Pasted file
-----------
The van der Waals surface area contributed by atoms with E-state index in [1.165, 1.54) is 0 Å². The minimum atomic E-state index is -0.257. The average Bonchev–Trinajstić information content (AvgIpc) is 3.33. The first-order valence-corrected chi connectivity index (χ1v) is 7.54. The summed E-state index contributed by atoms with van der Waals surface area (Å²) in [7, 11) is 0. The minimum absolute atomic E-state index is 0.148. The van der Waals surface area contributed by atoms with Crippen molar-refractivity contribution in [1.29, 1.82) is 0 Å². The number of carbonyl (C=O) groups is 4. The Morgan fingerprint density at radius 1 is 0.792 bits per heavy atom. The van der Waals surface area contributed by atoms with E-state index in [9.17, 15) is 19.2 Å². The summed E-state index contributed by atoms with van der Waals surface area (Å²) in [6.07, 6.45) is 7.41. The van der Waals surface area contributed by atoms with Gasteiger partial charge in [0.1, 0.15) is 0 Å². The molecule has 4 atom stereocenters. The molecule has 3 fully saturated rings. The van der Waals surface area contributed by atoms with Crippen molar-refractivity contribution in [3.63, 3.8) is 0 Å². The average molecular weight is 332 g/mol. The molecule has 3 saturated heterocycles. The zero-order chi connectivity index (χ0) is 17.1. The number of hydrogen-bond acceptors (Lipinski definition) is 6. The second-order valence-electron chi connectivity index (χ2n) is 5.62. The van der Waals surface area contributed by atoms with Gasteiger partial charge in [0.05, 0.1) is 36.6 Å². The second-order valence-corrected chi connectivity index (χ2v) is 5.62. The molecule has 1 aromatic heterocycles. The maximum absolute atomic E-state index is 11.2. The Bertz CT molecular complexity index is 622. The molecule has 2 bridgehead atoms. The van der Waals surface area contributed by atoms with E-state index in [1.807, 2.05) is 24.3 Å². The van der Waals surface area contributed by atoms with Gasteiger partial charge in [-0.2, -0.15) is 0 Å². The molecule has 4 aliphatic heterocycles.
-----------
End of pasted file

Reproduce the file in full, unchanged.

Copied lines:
The van der Waals surface area contributed by atoms with E-state index in [1.165, 1.54) is 0 Å². The minimum atomic E-state index is -0.257. The average Bonchev–Trinajstić information content (AvgIpc) is 3.33. The first-order valence-corrected chi connectivity index (χ1v) is 7.54. The summed E-state index contributed by atoms with van der Waals surface area (Å²) in [7, 11) is 0. The minimum absolute atomic E-state index is 0.148. The van der Waals surface area contributed by atoms with Crippen molar-refractivity contribution in [1.29, 1.82) is 0 Å². The number of carbonyl (C=O) groups is 4. The Morgan fingerprint density at radius 1 is 0.792 bits per heavy atom. The van der Waals surface area contributed by atoms with E-state index in [9.17, 15) is 19.2 Å². The summed E-state index contributed by atoms with van der Waals surface area (Å²) in [6.07, 6.45) is 7.41. The van der Waals surface area contributed by atoms with Gasteiger partial charge in [0.1, 0.15) is 0 Å². The molecule has 4 atom stereocenters. The molecule has 3 fully saturated rings. The van der Waals surface area contributed by atoms with Crippen molar-refractivity contribution in [3.63, 3.8) is 0 Å². The average molecular weight is 332 g/mol. The molecule has 3 saturated heterocycles. The zero-order chi connectivity index (χ0) is 17.1. The number of hydrogen-bond acceptors (Lipinski definition) is 6. The second-order valence-electron chi connectivity index (χ2n) is 5.62. The van der Waals surface area contributed by atoms with Gasteiger partial charge in [0.05, 0.1) is 36.6 Å². The second-order valence-corrected chi connectivity index (χ2v) is 5.62. The molecule has 1 aromatic heterocycles. The maximum absolute atomic E-state index is 11.2. The Bertz CT molecular complexity index is 622. The molecule has 2 bridgehead atoms. The van der Waals surface area contributed by atoms with E-state index in [1.807, 2.05) is 24.3 Å². The van der Waals surface area contributed by atoms with Gasteiger partial charge in [-0.2, -0.15) is 0 Å². The molecule has 4 aliphatic heterocycles.